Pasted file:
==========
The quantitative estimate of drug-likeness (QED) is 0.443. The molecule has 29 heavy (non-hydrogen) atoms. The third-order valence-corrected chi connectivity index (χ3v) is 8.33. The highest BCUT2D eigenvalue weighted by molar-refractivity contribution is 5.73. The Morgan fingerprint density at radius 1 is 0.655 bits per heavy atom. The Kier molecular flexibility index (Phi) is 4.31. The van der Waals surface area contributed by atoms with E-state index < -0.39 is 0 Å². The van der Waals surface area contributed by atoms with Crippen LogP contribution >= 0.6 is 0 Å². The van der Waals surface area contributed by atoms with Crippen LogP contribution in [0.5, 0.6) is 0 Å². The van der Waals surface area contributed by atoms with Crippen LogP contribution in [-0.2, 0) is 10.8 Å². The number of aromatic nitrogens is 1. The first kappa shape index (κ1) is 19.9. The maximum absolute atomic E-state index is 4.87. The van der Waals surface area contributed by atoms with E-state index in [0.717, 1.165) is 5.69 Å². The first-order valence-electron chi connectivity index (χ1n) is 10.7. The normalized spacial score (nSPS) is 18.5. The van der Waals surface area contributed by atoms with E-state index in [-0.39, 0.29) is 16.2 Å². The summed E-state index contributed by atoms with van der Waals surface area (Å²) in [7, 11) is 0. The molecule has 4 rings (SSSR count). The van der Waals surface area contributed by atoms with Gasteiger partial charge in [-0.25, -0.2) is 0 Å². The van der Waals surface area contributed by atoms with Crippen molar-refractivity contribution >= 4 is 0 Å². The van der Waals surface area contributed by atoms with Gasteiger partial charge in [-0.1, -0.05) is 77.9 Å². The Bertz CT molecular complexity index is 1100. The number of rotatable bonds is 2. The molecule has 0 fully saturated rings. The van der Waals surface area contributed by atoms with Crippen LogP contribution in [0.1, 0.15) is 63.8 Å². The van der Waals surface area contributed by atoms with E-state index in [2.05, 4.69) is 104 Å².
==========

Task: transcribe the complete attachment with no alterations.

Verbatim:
The quantitative estimate of drug-likeness (QED) is 0.443. The molecule has 29 heavy (non-hydrogen) atoms. The third-order valence-corrected chi connectivity index (χ3v) is 8.33. The highest BCUT2D eigenvalue weighted by molar-refractivity contribution is 5.73. The Morgan fingerprint density at radius 1 is 0.655 bits per heavy atom. The Kier molecular flexibility index (Phi) is 4.31. The van der Waals surface area contributed by atoms with E-state index < -0.39 is 0 Å². The van der Waals surface area contributed by atoms with Crippen LogP contribution >= 0.6 is 0 Å². The van der Waals surface area contributed by atoms with Crippen LogP contribution in [0.5, 0.6) is 0 Å². The van der Waals surface area contributed by atoms with Crippen LogP contribution in [-0.2, 0) is 10.8 Å². The number of aromatic nitrogens is 1. The first kappa shape index (κ1) is 19.9. The maximum absolute atomic E-state index is 4.87. The van der Waals surface area contributed by atoms with E-state index in [0.717, 1.165) is 5.69 Å². The first-order valence-electron chi connectivity index (χ1n) is 10.7. The normalized spacial score (nSPS) is 18.5. The van der Waals surface area contributed by atoms with E-state index in [-0.39, 0.29) is 16.2 Å². The summed E-state index contributed by atoms with van der Waals surface area (Å²) in [7, 11) is 0. The molecule has 4 rings (SSSR count). The van der Waals surface area contributed by atoms with Gasteiger partial charge in [-0.25, -0.2) is 0 Å². The van der Waals surface area contributed by atoms with Crippen molar-refractivity contribution >= 4 is 0 Å². The van der Waals surface area contributed by atoms with Gasteiger partial charge in [-0.1, -0.05) is 77.9 Å². The Bertz CT molecular complexity index is 1100. The number of rotatable bonds is 2. The molecule has 0 fully saturated rings. The van der Waals surface area contributed by atoms with Crippen LogP contribution in [0.1, 0.15) is 63.8 Å². The van der Waals surface area contributed by atoms with E-state index in [2.05, 4.69) is 104 Å².